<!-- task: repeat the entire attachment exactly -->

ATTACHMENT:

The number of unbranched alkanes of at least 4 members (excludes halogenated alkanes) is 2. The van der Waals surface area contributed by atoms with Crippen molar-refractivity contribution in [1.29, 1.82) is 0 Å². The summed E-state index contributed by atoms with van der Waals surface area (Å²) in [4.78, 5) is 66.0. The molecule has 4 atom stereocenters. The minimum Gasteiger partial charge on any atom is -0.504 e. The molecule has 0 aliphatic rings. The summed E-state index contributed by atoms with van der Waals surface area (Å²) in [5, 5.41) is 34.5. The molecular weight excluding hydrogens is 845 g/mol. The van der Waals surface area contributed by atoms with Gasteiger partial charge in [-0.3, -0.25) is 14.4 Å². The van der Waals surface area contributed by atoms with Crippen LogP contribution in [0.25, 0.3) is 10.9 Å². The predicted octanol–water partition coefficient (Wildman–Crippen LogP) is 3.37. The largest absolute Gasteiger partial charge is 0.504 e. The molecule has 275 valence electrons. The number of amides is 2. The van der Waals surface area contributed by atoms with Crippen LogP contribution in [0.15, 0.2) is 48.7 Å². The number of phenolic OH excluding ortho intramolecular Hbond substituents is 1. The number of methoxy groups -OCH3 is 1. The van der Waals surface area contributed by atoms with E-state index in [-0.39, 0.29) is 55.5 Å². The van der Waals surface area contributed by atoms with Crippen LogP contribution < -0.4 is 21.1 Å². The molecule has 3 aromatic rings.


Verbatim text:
The number of unbranched alkanes of at least 4 members (excludes halogenated alkanes) is 2. The van der Waals surface area contributed by atoms with Crippen molar-refractivity contribution in [1.29, 1.82) is 0 Å². The summed E-state index contributed by atoms with van der Waals surface area (Å²) in [4.78, 5) is 66.0. The molecule has 4 atom stereocenters. The minimum Gasteiger partial charge on any atom is -0.504 e. The molecule has 0 aliphatic rings. The summed E-state index contributed by atoms with van der Waals surface area (Å²) in [5, 5.41) is 34.5. The molecular weight excluding hydrogens is 845 g/mol. The van der Waals surface area contributed by atoms with Gasteiger partial charge in [-0.3, -0.25) is 14.4 Å². The van der Waals surface area contributed by atoms with Crippen LogP contribution in [0.25, 0.3) is 10.9 Å². The predicted octanol–water partition coefficient (Wildman–Crippen LogP) is 3.37. The largest absolute Gasteiger partial charge is 0.504 e. The molecule has 275 valence electrons. The number of amides is 2. The van der Waals surface area contributed by atoms with Crippen LogP contribution in [0.15, 0.2) is 48.7 Å². The number of phenolic OH excluding ortho intramolecular Hbond substituents is 1. The number of methoxy groups -OCH3 is 1. The van der Waals surface area contributed by atoms with E-state index in [-0.39, 0.29) is 55.5 Å². The van der Waals surface area contributed by atoms with Crippen LogP contribution < -0.4 is 21.1 Å². The molecule has 3 aromatic rings.